Even when police use of force is later found to be justifiable, the question remains: Just how often does force come into play?, asks the Springfield (MO) News-Leader. “It’s one of those urban legends that cops are always fighting for their lives. The truth is, we don’t fight that much,” said Steve Ijames, a retired Springfield police major. Ijames, who has frequently served as an expert witness and consultant to departments accused of heavy-handed use of force, said the best way to explain that objectively is to “lay out the numbers.” “What you’re looking for is a relationship between how frequently you arrest people and how frequently you use force,” Ijames said, describing the process he has used when evaluating agencies including the New York and Los Angeles police departments.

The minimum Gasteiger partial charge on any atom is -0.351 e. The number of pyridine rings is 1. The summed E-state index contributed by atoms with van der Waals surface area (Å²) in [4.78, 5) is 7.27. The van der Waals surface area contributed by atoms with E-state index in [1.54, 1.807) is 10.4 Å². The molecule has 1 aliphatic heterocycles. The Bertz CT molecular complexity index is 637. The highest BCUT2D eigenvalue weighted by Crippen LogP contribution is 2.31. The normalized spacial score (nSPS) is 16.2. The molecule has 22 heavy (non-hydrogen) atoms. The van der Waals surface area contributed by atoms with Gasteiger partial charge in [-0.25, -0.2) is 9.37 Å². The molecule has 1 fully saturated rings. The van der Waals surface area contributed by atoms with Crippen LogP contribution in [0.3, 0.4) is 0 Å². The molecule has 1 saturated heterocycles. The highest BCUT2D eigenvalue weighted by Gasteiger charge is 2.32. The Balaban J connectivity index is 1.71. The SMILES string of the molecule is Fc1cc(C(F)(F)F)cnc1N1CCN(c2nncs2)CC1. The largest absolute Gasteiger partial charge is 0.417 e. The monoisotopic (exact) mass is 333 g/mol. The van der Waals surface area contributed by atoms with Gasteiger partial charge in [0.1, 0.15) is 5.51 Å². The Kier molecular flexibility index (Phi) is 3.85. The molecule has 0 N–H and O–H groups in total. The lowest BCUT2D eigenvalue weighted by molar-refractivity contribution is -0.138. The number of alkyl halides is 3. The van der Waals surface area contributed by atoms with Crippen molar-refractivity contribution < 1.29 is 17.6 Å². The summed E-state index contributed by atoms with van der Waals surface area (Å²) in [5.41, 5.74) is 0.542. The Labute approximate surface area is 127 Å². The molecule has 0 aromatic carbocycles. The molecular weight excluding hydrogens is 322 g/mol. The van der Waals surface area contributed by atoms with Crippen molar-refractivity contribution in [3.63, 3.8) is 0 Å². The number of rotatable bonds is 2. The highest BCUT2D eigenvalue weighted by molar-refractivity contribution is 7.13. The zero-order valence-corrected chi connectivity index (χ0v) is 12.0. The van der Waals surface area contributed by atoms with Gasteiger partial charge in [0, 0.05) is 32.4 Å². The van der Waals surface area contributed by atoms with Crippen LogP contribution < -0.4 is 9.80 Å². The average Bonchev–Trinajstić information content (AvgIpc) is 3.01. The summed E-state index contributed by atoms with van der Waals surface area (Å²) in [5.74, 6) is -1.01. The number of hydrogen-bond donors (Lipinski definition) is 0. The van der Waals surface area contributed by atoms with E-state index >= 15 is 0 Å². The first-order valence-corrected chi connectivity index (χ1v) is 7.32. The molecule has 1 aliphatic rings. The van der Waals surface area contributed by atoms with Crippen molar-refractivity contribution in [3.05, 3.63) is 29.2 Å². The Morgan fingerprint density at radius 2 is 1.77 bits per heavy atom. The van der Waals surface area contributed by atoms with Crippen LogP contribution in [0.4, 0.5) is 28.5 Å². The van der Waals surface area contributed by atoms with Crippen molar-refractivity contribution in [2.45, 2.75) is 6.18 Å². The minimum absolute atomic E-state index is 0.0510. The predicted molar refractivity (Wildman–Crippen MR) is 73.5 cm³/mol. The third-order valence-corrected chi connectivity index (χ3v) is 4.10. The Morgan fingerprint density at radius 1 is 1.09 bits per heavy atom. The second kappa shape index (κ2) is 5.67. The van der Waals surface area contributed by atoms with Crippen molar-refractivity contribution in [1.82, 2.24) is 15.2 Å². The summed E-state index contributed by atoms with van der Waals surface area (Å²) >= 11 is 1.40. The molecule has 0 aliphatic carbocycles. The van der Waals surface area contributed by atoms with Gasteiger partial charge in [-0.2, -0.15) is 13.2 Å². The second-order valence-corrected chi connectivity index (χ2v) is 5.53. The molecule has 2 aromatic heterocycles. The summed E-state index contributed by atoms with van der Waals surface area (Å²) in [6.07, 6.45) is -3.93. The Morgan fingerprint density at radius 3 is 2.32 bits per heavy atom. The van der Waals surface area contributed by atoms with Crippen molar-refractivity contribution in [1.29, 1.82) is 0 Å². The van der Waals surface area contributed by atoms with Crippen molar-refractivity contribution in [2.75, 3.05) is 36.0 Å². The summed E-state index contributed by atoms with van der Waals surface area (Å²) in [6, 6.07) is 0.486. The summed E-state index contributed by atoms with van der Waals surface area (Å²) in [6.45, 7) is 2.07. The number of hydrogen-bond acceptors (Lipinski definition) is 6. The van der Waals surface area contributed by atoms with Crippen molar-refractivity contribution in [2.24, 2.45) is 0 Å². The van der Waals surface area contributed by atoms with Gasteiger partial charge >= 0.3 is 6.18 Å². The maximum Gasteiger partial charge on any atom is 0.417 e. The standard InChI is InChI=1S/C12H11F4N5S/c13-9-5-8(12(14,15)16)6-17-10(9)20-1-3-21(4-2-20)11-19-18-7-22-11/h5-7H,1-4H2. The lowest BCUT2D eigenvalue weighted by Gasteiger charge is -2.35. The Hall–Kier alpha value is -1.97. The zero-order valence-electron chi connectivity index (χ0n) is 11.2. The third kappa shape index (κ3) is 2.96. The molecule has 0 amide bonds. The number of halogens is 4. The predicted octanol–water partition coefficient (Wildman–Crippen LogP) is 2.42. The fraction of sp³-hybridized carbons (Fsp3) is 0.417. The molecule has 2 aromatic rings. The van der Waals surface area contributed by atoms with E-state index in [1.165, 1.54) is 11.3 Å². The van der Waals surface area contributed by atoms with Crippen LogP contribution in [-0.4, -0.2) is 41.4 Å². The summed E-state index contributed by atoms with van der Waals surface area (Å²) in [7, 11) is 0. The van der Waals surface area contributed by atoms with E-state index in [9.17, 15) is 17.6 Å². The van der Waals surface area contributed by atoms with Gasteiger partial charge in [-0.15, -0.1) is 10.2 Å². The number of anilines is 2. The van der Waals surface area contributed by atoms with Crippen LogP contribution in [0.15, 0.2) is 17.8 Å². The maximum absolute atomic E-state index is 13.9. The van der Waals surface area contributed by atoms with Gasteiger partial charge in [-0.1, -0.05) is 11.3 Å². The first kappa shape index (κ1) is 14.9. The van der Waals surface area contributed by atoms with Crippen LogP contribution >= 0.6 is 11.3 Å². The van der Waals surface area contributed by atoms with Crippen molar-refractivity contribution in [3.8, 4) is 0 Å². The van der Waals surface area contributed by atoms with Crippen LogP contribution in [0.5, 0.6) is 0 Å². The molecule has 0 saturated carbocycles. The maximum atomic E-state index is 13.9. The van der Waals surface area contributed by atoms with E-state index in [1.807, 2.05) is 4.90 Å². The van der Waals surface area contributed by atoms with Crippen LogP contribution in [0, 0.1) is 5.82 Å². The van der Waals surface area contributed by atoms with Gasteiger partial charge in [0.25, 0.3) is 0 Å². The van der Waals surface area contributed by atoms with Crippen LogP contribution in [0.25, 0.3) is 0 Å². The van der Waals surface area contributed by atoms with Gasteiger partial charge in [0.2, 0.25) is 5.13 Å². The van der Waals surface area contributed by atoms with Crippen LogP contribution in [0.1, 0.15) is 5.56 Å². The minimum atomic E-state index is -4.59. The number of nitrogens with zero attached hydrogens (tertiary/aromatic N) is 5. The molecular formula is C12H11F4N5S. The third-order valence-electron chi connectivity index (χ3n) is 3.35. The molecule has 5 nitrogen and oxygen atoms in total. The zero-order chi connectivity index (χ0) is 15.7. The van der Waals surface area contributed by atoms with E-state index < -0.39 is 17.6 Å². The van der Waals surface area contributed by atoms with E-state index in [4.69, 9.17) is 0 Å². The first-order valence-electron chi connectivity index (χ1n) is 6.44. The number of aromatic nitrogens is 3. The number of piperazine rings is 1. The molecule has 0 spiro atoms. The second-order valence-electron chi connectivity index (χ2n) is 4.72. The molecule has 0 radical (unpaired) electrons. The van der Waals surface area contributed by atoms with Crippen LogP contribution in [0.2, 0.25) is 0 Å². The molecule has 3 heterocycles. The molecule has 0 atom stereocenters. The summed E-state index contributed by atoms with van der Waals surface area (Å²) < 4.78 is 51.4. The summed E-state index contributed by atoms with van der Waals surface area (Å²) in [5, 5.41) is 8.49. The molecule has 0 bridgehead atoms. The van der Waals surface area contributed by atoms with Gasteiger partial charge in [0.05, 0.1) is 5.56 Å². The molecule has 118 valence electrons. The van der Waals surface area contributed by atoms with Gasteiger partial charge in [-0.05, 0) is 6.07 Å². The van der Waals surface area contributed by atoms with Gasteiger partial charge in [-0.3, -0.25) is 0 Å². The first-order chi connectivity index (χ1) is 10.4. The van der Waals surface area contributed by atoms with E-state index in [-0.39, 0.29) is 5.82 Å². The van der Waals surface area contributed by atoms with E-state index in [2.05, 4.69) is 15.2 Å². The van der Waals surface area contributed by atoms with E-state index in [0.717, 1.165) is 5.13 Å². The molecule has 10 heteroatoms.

Law enforcement agencies seeking accreditation through the Commission on Accreditation for Law Enforcement Agencies Inc. are required to track and analyze use-of-force incidents annually. A News-Leader’s review of 2007 use-of-force data found that, in general, local officers applied some level of force in less than one in 20 arrests — at some agencies, the number was about one in 100. “About 30 percent of the cases I review, I tell the agency, ‘You’ve got big trouble here,’ ” Ijames said, noting that the repercussions can be severe when law enforcement is perceived to abuse its power.”